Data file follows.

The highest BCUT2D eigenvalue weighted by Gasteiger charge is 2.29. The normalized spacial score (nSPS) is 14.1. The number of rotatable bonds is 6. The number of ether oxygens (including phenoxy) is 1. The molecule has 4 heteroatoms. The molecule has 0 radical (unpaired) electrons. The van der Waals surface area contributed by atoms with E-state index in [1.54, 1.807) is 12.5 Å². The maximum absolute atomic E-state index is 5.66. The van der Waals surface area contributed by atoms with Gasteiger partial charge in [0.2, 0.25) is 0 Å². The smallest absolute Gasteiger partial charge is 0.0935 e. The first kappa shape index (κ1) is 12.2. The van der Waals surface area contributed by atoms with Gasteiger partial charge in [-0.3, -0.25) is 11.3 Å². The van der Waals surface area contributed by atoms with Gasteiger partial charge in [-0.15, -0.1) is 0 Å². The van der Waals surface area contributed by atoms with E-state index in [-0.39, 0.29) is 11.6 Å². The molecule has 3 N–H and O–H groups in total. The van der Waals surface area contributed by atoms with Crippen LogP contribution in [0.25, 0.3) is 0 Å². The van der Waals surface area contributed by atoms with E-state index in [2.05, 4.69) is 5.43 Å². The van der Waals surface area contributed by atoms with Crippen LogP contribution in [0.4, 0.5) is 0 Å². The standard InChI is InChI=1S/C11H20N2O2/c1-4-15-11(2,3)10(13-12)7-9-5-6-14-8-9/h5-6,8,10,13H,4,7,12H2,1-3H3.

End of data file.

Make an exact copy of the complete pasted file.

The highest BCUT2D eigenvalue weighted by Gasteiger charge is 2.29. The normalized spacial score (nSPS) is 14.1. The number of rotatable bonds is 6. The number of ether oxygens (including phenoxy) is 1. The molecule has 4 heteroatoms. The molecule has 0 radical (unpaired) electrons. The van der Waals surface area contributed by atoms with E-state index in [1.54, 1.807) is 12.5 Å². The maximum absolute atomic E-state index is 5.66. The van der Waals surface area contributed by atoms with Gasteiger partial charge in [0.2, 0.25) is 0 Å². The smallest absolute Gasteiger partial charge is 0.0935 e. The first kappa shape index (κ1) is 12.2. The van der Waals surface area contributed by atoms with Gasteiger partial charge in [-0.3, -0.25) is 11.3 Å². The van der Waals surface area contributed by atoms with Gasteiger partial charge in [-0.15, -0.1) is 0 Å². The van der Waals surface area contributed by atoms with E-state index in [-0.39, 0.29) is 11.6 Å². The molecule has 3 N–H and O–H groups in total. The van der Waals surface area contributed by atoms with Crippen LogP contribution in [0.25, 0.3) is 0 Å². The van der Waals surface area contributed by atoms with E-state index in [2.05, 4.69) is 5.43 Å². The van der Waals surface area contributed by atoms with Crippen LogP contribution in [0.4, 0.5) is 0 Å². The standard InChI is InChI=1S/C11H20N2O2/c1-4-15-11(2,3)10(13-12)7-9-5-6-14-8-9/h5-6,8,10,13H,4,7,12H2,1-3H3.